Flash Synchronization

Flash synchronization is the coordination of the short burst of light from the flash with the longer overall exposure time.

To understand it, it is important the burst of the flash is about 1/1000 s or les and a lot shorter than the total exposure time during which light falls onto the image sensor.

The different options of flash synchronization are:

The Standard: “1st Curtain”

flash synchronization on 1st curtainThe flash is fired when the exposure starts as indicated in the chart on the right.
This synchronization is also called „1st curtain“ because the usual shutters open sideways like a curtain.

„2nd Curtain“ or „Rear“ Synchronization

flash synchronization no 2nd curtainThe flash is fired at the end of the exposure time, just before the „curtain“ starts to close.
The difference to the first case is that blurred motion from the longer exposure time will appear behind your subject which looks more natural.

sample photos with flash synchronization on 1st and 2nd curtainOn the left a sample picture with the common synchronization on 1st curtain on top, below one with synchronization on the 2nd curtain.
The little toy car with remote control made the same movement forward for both pictures.

Reduce red eyes

The flash is used to blink before the image is taken so that the pupils of people on your image contract and the risk of read eyes from the flash gets smaller.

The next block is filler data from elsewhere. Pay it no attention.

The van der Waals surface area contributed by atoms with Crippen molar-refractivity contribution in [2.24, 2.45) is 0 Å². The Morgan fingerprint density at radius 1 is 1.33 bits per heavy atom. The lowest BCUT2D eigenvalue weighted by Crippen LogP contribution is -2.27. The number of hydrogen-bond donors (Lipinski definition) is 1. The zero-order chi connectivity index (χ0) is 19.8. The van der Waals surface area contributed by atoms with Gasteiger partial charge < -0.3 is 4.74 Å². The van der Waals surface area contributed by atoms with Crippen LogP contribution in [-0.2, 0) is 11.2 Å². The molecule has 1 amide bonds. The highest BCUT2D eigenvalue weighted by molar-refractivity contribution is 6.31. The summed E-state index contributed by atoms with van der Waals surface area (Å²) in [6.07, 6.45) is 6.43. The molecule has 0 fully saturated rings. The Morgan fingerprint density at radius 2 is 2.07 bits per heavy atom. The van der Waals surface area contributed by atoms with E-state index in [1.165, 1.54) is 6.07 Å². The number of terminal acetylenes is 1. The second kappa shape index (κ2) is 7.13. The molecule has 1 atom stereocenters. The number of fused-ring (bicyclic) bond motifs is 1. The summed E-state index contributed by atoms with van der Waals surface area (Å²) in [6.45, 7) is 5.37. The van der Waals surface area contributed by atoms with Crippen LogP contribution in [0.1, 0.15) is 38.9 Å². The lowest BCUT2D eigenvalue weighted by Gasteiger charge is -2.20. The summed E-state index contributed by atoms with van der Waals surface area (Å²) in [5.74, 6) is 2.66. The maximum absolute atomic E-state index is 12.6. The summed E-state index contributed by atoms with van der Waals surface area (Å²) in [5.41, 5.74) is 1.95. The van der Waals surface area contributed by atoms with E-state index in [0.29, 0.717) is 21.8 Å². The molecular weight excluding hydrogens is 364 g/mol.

The actual exposure gets delayed which is a significant disadvantage of this function.
This function can be combined with both of the first two options for synchronization.

„Slow synchronization“

The exposure time is adjusted to the dark background and can get as long as needed, well beyond the limitation of usually 1/60 s.
You will get a brighter background but also long exposure times with the risk of blurs from camera shaking.

The typical situation to use this are night shots with long exposure time for a nice background and the flash lightens a person in the foreground.

sample photos with standard and slow flash synchronizationHere an example of Freddy during an evening walk.
About half an hour after sunset the sky needed half a second of exposure time to appear as dark blue while the usual maximum exposure time of 1/60 s leaves it black.

This type of synchronization can be combined with all three others before. For practical reasons it is good to use it with the synchronization on the 2nd curtain because people will think that the image is taken when the flash has fired and then start to move. But this disturbs your image if the camera continues to expose for another second or so.